Hope & Concern
In 2019, 4.3% of high school students in Douglas County 1 reported smoking cigarettes in the past 30 days. This is statistically lower than the state as a whole.
Males were significantly more likely than females to report current smoking (6.1% vs. 2.2%).
Students identifying as Gay, Lesbian, or Bisexual and students unsure of their sexual orientation were more likely than students identifying as heterosexual to report current smoking (10.7% and 12.3%, vs. 3.2%).
White, non-Hispanic students were least likely to report current cigarette smoking (3.0%). This is statistically different from Hispanic Only or Hispanic White (8.8%) and Multi-race students (8.7%).
Current cigarette smoking among high school students in Douglas County has decreased 54% since 2013 (9.3% 2013 4.3% 2019).
In 2019, 20.8% of high school students in Douglas County reported vaping in the past 30 days, which is statistically lower than the state as a whole.
Males and females were equally likely to report current vaping (20.2% vs. 21.2%).
Students identifying as Gay, Lesbian, or Bisexual were more likely than students identifying as heterosexual to report current vaping (27.7% vs. 20.0%).
Hispanic Only or Hispanic White students report the highest proportion of current vaping, significantly higher than White, non-Hispanic students (27.7% vs. 19.3%). Current vaping increases by age, with each age group and grade reporting a higher prevalence of use.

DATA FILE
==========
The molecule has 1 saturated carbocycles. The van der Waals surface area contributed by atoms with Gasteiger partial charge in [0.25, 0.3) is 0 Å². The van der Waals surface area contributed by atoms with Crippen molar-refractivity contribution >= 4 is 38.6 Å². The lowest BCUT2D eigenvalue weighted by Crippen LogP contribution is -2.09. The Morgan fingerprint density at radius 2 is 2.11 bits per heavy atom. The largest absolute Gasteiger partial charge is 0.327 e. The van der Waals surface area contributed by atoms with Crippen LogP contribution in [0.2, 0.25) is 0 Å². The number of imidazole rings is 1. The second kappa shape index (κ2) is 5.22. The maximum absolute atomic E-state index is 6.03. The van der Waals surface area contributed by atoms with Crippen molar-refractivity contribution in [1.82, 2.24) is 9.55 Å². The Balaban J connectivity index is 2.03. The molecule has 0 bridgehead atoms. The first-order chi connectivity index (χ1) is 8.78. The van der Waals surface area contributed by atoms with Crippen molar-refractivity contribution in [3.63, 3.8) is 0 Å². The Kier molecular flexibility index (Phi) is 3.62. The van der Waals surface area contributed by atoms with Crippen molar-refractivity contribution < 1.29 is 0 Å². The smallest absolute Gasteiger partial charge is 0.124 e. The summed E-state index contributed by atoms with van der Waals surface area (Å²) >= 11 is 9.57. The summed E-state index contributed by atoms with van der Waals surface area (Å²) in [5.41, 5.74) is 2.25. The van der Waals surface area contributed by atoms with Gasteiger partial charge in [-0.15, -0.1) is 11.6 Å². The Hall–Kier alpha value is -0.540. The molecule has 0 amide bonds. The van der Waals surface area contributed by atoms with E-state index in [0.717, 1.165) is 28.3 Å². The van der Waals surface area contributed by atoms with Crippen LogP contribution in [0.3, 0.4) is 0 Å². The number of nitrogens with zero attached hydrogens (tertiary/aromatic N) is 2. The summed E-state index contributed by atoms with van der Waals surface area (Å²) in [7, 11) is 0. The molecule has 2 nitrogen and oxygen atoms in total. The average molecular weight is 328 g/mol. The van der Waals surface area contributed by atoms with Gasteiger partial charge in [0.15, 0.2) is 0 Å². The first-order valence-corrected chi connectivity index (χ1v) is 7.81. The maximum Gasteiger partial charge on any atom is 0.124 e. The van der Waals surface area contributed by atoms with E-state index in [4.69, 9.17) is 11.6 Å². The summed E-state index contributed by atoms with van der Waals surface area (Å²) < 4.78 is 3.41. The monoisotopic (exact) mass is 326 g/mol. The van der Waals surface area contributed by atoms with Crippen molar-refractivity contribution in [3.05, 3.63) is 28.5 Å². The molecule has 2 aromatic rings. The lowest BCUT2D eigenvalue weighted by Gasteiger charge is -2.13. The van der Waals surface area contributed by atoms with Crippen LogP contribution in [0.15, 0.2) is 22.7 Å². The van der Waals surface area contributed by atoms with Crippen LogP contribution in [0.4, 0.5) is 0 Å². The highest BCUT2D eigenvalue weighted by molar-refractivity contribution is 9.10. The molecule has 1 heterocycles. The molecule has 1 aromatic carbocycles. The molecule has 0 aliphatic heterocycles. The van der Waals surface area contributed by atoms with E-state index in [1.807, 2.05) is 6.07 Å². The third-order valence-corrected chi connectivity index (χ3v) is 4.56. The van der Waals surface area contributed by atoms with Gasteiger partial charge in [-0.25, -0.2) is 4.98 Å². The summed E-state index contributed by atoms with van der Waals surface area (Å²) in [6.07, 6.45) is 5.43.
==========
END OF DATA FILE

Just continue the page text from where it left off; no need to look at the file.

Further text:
Students 15 and younger are significantly less likely than older students to report current vaping (15.6% age 15 and younger; 24.4% ages 16 or 17; 29.5%). Students in 9th and 10th grades report a significantly lower prevalence of current vaping than students in 11th and 12th grades (12.9% 9th grade, 19.3% 10th grade, 25.3% 11th grade, 26.0% 12th grade). Current vaping has decreased among high school students in Douglas County by 31% since 2017 (30.0% 2017; 20.8% 2019; DCSD did not participate in HKCS in 2015). Among students who report vaping in the past 30 days, 3 out of 5 tried to quit in the last year, which is significantly higher than the state as a whole. Students who reported vaping were more than twice as likely to self-report depression (feeling sad or hopeless almost every day for 2 weeks in the past 12 months) as students who did not vape (55.0% vs. 24.6%).